In an effort to facilitate better communication and promote government transparency with citizens, an option is available from the city’s website that will notify the recipient of city news, events, and meetings.  Manvel residents, and other interested parties, can elect to receive messages by email or text on a variety of topics, including general notifications on emergency matters and alerts, a mayor’s page, job postings, news flashes, a calendar of meetings, and even an agenda for those meetings if desired.

 

From the city’s homepage (www.cityofmanvel.com) click the Notify Me link from the top menu.  Clear directions and prompts will guide the user to select the desired options.

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Staffing and pay debated

January 6, 2016

 

Manvel city manager Kyle Jung updated council members on staffing issues at this week’s city council meeting.  City department heads have been asked by Jung to look at what they would see their staffing needs likely to be five years down the road.  Jung also is looking at departments currently non-existent but likely to be required in coming years as the city and its population grow.  A Parks and Recreation Department is one example cited.  A Director of Development is another need Jung says is needed now but was left unfunded by council in the current year’s budget.

 

Jung also explained that an examination of current pay rates for city employees is necessary.  He directed the city controller to develop an analysis based on an annual survey put together by the Houston-Galveston Area Council that compiles data from regional communities on their pay rates and benefit packages offered their employees.  The compensation of city employees was compared to the cities around Manvel of similar population and/or which the city has lost employees to or could lose employees to.  The analysis excludes cities of larger population, such as Pearland and Houston, which Jung admitted Manvel would never be able to compete with.  A population range of 5,000 to 35,000 was used for the analysis which established a high, low, and median salary for comparable positions.  City pay was compared to the median, which is the middle of the range.  Jung claimed that the findings show the city generally underpaying its employees and asked council members to consider “not getting to the median but getting half way to the median.”  While conceding there the city is unable to afford raising the entire staff to the median level given current budget limitations, he suggested the city work to get to the median level “over a certain number of years.”  His intention is to constantly bring back the salary survey and the medians to the council each year as they work to set the annual budget, which sees a fiscal year running from October 1 to September 30.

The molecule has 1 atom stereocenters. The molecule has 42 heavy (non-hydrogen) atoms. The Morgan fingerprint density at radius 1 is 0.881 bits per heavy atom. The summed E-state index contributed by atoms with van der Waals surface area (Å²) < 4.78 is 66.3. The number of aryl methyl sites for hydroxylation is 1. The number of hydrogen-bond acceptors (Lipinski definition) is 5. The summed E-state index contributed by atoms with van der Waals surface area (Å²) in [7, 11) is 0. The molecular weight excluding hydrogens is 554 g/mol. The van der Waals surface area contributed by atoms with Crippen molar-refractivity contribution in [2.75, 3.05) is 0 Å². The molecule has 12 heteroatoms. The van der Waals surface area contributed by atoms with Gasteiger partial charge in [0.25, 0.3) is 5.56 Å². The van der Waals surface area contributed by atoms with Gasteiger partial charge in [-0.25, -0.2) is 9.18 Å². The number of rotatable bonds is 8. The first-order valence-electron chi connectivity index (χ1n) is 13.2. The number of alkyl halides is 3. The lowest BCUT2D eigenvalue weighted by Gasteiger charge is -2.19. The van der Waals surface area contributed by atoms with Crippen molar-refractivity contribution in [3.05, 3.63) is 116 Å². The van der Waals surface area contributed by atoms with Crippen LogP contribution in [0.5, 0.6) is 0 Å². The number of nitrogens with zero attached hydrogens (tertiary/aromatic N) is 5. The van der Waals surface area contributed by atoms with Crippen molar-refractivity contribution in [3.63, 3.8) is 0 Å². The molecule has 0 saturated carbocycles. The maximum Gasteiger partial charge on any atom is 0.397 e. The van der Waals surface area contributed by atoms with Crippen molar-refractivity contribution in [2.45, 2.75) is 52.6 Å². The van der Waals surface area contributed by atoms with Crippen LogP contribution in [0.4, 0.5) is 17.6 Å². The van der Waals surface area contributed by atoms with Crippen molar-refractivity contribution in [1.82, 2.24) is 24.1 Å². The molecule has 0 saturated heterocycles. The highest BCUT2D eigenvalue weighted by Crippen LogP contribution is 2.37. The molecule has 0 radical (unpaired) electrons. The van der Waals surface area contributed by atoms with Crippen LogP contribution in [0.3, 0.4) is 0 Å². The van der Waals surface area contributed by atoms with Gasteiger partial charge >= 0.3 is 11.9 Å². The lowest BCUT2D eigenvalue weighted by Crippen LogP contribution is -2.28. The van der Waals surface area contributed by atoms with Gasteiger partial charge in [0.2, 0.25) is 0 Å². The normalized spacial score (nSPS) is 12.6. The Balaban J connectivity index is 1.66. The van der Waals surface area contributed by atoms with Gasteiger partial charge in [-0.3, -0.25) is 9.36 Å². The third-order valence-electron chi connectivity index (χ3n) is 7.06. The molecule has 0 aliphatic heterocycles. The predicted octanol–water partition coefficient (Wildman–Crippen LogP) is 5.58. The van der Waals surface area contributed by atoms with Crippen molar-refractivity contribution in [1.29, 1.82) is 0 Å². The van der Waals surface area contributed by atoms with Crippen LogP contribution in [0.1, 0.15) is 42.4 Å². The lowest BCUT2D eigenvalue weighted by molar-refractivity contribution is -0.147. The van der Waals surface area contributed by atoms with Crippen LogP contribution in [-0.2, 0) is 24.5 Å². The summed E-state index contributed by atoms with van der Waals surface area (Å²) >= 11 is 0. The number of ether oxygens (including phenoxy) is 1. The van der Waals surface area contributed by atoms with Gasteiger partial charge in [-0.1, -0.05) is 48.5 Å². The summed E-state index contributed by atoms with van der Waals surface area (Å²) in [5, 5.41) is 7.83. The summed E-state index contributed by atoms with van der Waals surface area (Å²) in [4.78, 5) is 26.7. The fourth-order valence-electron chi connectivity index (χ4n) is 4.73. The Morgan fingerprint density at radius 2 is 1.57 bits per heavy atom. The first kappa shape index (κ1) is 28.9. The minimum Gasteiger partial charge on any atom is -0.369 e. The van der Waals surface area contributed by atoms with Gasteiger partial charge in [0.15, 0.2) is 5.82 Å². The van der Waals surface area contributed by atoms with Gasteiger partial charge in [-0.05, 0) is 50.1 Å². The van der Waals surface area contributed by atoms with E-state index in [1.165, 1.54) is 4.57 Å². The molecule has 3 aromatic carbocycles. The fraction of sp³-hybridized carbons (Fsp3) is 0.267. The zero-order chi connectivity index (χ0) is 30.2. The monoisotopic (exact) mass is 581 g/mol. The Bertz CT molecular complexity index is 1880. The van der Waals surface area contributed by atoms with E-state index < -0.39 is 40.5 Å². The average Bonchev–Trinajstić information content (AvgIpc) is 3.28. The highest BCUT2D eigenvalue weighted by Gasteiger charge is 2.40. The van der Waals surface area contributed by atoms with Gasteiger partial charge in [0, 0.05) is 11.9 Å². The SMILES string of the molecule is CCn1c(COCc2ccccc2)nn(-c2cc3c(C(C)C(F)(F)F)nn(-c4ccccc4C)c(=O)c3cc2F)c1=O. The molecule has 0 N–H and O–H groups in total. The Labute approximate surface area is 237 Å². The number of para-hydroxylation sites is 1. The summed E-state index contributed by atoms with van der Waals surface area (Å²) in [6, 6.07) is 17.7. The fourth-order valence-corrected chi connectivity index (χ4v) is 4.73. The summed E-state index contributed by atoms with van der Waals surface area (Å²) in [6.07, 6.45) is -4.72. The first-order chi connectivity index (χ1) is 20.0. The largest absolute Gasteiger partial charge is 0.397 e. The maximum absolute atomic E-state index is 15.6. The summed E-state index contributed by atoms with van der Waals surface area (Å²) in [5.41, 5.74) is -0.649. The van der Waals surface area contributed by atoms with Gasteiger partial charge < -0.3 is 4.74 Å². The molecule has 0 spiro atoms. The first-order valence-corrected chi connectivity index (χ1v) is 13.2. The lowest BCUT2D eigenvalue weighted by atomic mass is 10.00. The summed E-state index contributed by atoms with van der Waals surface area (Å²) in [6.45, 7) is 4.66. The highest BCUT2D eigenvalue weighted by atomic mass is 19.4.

City Controller Wes Vela has looked at the cost of getting current employees half way between their current rate and the surveyed median.  Using April 1 as a beginning date, which represents half a fiscal year, his estimates anticipate a cost in the range of $78,000 in salary, benefits, and associated taxes.  Jung explained to council that the money could likely be found by utilizing remaining fund balance resulting from one-time non-recurring expenses.  The current budget contains approximately $198,000 of such expenses which Jung said if not used would essentially become available to boost compensation levels.